Workplace Theft & Fraud Prevention Tips Part 2

A key investigation technique is to be aware of changes in employee actions.

Posted by Joe Gerard in on March 10th, 2010

This is the second part of the Workplace Theft Prevention Tips we published yesterday.  Chances are, if you know you are going to get caught, you won’t do it. At the same time, employees need a clear outline as to what is acceptable and what isn’t, so that they can refrain from activities that are not allowed at work. In some cases, it’s necessary for managers to assume the “Big Brother” role within their organization in the fight against fraud. When employees know someone is holding them responsible for their actions and that consequences are enacted on those who do otherwise, you will notice a difference in the decisions they make. In continuation to our post yesterday, here are recommendations 5 through 10, to help you prevent theft and fraud in the workplace.

6. Audits

Conduct both scheduled and random financial and accounting audits. In the article “Top Ten Ways to Prevent Employee Theft”, forensic accountant/ fraud examiner Tracy Coenen points out that “when employees are aware that there will be random checks of their areas, they’re more likely to be honest.  Also, they will not feel singled out when it’s their turn for an audit.” Make these audits part of company policy- this way it demonstrates to employees that you are taking the necessary measures to protect the company against theft and fraud. When audits are part of company policy, employees expect audits to take place, therefore, audits are also an investigation tool, as they can be a great source of evidence.

7. Pay Attention to Change

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A key investigation technique is to be aware of changes in employee actions. There could be multiple reasons to cause an employee’s pattern of behaviour, but you may want to monitor these changes in case something happens down the road- these changes should be documented, as they can be used as a source of evidence if an investigation occurs. In this article on “Preventing Employee Theft” Sherrie Bennett writes that it is important to pay attention to employee problems, “if possible, make sure your employees feel comfortable enough with management that they can come to you if they’re having financial difficulties that might tempt them to take from the company.”

8. Consistent Investigation of ALL Tips

It’s best to investigate, or at least make an inquiry into every incident reported regarding theft or fraud. In order to address the matter quickly and show your commitment to the workplace anti-theft/ anti-fraud policies, action must be taken immediately. The faster you look into the incident and can resolve it, the better your chances for avoiding repeat problems or snowballing into BIG problem that could tarnish the reputation of your company.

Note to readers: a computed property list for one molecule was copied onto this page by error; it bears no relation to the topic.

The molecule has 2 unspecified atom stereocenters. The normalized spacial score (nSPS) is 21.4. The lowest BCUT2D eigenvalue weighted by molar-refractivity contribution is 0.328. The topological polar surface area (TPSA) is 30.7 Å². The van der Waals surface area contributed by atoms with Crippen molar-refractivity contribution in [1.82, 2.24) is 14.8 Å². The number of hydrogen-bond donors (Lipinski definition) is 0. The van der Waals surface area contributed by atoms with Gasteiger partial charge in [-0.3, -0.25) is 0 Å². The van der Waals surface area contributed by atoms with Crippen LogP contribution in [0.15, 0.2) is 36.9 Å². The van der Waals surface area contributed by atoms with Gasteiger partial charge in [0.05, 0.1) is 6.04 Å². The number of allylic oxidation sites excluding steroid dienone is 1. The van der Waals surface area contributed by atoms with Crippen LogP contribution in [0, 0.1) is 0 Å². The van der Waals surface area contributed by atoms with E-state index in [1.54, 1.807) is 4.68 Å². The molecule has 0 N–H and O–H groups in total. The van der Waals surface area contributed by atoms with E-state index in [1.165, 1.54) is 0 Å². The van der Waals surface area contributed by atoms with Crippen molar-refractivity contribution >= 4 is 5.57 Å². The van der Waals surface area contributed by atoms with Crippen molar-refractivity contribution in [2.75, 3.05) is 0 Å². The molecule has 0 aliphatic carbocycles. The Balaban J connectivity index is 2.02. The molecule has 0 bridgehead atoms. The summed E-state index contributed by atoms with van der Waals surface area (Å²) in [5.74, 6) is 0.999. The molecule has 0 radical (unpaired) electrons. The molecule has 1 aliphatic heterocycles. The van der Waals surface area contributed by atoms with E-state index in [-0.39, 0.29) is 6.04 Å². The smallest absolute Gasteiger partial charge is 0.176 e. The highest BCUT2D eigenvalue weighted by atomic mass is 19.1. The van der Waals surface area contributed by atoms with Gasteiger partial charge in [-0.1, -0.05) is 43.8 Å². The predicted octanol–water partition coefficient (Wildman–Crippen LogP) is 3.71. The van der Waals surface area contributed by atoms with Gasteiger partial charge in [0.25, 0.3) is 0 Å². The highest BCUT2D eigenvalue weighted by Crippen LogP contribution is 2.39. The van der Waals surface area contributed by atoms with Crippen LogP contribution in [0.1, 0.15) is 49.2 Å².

9. Lead by Example

Set the tone from the top- this tends to be the trend everywhere for 2010 and beyond. In this article, fraud examiner Larry Cook writes that “every employee — regardless of position — should be held accountable for their actions.” In order to get your employees to believe that you are committed to fighting workplace theft and fraud- and get them to commit to honest practices as well, you need to make sure that all of your actions send the right message. If you’re going to take the time to get employees to follow anti-theft and anti-fraud policies, they will only take you seriously if everyone is held accountable for their actions and there are no exceptions made for any incidents.

10. Continuous Improvement

In the article “Top Ten Ways to Prevent Employee Theft”, Tracy Coenen writes that “management should be constantly looking for ways to improve policies and procedures. Fraud prevention is an ongoing, dynamic process that requires continuous evaluation and improvement.” Stay current on changes made to financial and accounting laws and regulations- train employees and notify them of the changes so that they are aware of the update. Develop a training schedule in order to train new employees, as well as provide training to present employees, to continue demonstrating your commitment to an honest, open workplace. Communicate regularly with employees and stick to audit plans- if you make changes, cancel or cutback on any of the established control measures, employees will notice and it could begin to seem that you have lost your focus regarding the prevention of workplace theft and fraud.


Joe Gerard
Joe Gerard

CEO, i-Sight

Spend my days showing off the i-Sight investigative case management software and finding ways to help clients improve their investigations. Usually working with corporate security, HR & employee relations, compliance and legal teams.

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